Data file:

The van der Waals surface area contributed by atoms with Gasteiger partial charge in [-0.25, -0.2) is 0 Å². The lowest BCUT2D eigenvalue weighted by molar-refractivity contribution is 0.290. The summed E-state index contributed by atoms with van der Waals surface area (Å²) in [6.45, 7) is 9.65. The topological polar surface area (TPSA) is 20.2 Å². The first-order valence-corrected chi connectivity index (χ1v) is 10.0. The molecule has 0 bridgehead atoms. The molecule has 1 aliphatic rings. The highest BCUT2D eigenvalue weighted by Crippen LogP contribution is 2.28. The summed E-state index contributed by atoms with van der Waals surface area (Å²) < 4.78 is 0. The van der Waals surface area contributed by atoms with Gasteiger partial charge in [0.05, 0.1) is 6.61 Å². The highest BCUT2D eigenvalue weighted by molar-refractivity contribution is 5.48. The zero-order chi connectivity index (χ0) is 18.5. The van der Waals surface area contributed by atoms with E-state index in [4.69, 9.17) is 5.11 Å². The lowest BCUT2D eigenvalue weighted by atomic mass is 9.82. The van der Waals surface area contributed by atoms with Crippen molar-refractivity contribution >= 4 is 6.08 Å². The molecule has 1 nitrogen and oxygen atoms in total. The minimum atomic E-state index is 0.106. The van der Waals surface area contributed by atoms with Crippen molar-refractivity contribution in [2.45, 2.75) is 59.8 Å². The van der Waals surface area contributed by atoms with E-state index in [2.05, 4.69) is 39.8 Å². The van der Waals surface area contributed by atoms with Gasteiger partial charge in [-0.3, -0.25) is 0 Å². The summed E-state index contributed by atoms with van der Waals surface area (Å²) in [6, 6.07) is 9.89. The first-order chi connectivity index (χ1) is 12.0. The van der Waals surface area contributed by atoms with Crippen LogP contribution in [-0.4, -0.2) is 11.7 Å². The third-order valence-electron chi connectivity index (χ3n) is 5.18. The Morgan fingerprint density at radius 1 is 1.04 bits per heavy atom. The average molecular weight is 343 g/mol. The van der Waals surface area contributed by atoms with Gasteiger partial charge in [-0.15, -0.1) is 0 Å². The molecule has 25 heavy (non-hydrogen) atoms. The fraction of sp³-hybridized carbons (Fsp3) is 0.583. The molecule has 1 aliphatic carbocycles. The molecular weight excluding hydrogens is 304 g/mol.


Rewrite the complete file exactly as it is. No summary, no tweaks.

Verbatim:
The van der Waals surface area contributed by atoms with Gasteiger partial charge in [-0.25, -0.2) is 0 Å². The lowest BCUT2D eigenvalue weighted by molar-refractivity contribution is 0.290. The summed E-state index contributed by atoms with van der Waals surface area (Å²) in [6.45, 7) is 9.65. The topological polar surface area (TPSA) is 20.2 Å². The first-order valence-corrected chi connectivity index (χ1v) is 10.0. The molecule has 0 bridgehead atoms. The molecule has 1 aliphatic rings. The highest BCUT2D eigenvalue weighted by Crippen LogP contribution is 2.28. The summed E-state index contributed by atoms with van der Waals surface area (Å²) < 4.78 is 0. The van der Waals surface area contributed by atoms with Gasteiger partial charge in [0.05, 0.1) is 6.61 Å². The highest BCUT2D eigenvalue weighted by molar-refractivity contribution is 5.48. The zero-order chi connectivity index (χ0) is 18.5. The van der Waals surface area contributed by atoms with E-state index in [4.69, 9.17) is 5.11 Å². The lowest BCUT2D eigenvalue weighted by atomic mass is 9.82. The van der Waals surface area contributed by atoms with Crippen molar-refractivity contribution >= 4 is 6.08 Å². The molecule has 1 nitrogen and oxygen atoms in total. The minimum atomic E-state index is 0.106. The van der Waals surface area contributed by atoms with Crippen molar-refractivity contribution in [2.45, 2.75) is 59.8 Å². The van der Waals surface area contributed by atoms with E-state index in [2.05, 4.69) is 39.8 Å². The van der Waals surface area contributed by atoms with Gasteiger partial charge in [-0.3, -0.25) is 0 Å². The summed E-state index contributed by atoms with van der Waals surface area (Å²) in [6, 6.07) is 9.89. The first-order chi connectivity index (χ1) is 12.0. The van der Waals surface area contributed by atoms with Crippen LogP contribution in [-0.4, -0.2) is 11.7 Å². The third-order valence-electron chi connectivity index (χ3n) is 5.18. The Morgan fingerprint density at radius 1 is 1.04 bits per heavy atom. The average molecular weight is 343 g/mol. The van der Waals surface area contributed by atoms with Gasteiger partial charge in [-0.15, -0.1) is 0 Å². The molecule has 25 heavy (non-hydrogen) atoms. The fraction of sp³-hybridized carbons (Fsp3) is 0.583. The molecule has 1 aliphatic carbocycles. The molecular weight excluding hydrogens is 304 g/mol.